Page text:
"I am the vine; you are the branches." (John 15:5)

Transformational versus Informational Development

I was sent to a management training school back in the 80s so that I could learn how to teach and train people. The company philosophy was pretty simple and straightforward – we were told to keep people focused and on track. Make them repeat back to you what you just said and when they veer off subject, drag them back (kicking and screaming if necessary). We all probably know managers like this and recognize that while that might be an effective way to teach someone how to perform a task, it isn’t conducive to conversation and leading a small group.

As small group leaders, we are more interested in seeing lives transformed than we are in knowledge transfer, so a different approach is required. I read the following post on Mac Lake’s blog last year and have wanted to talk about the concept, but don’t feel like I can say it any better than he did or make it any more concise, so here’s a link to the post and the text.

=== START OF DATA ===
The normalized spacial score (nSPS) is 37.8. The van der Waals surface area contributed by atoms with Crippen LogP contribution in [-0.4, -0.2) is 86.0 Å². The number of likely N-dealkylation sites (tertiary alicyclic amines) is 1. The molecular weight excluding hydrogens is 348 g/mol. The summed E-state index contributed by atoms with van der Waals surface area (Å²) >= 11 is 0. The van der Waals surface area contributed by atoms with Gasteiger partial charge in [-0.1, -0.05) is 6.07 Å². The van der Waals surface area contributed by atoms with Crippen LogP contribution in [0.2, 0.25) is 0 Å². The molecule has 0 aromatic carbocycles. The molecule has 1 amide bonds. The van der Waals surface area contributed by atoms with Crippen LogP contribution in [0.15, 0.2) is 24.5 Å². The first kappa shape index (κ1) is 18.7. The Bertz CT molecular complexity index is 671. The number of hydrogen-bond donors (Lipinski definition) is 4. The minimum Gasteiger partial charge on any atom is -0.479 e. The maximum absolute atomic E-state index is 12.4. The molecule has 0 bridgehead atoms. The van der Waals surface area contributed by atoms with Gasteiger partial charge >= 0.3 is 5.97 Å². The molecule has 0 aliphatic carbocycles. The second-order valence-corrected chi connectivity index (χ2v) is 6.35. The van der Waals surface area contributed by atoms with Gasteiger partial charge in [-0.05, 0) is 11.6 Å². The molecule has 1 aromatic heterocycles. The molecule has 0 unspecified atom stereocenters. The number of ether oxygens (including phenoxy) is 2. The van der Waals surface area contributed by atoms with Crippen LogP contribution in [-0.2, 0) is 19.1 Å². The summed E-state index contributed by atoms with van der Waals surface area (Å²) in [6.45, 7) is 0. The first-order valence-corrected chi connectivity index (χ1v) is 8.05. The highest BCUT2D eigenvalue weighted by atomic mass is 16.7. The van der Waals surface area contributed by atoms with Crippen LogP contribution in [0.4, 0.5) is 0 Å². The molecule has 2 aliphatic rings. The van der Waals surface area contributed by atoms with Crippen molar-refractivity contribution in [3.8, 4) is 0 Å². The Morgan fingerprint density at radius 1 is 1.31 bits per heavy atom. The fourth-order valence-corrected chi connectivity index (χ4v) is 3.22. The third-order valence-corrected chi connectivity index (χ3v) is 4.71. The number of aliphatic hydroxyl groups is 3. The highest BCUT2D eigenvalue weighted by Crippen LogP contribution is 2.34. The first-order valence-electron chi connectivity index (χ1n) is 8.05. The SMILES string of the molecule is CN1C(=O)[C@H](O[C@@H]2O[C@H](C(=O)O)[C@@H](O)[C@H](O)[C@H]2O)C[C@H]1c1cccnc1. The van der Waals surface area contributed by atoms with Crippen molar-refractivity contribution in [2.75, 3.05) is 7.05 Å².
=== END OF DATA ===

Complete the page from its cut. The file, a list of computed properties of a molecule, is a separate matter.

Years ago when I used to lead teacher-training sessions the first principle I would drive into their thinking was, “Teaching isn’t talking, listening isn’t learning.”  We make a fatal mistake in leadership development when our only approach to development is dumping a bunch of information on learners.  Dumping information doesn’t necessarily equate to transformation.  Yet many organizations use an informational rather than a transformational approach to developing leaders. Here are some of the big differences between the two.

  • Informational tells the learner about principles they need to know.  Transformational teaches people to behave in new ways by challenging them to put principles into practice.
  • Informational dumps knowledge. Transformational develops competencies.
  • Informational is one-way communication. Transformational is a two-way dialogue.
  • Informational uses the science of teaching. Transformational uses the art of facilitation.
  • Informational follows a linear pathway.  Transformational customizes learning based on the learners present situation and needs.
  • Informational the instructor uses a structured, highly controlled lesson plan. Transformational the instructor allows freedom and flexibility in the lesson plan.
  • Informational puts a priority on content. Transformational puts priority on behavioral change.

June 15, 2012 - Posted by | Uncategorized

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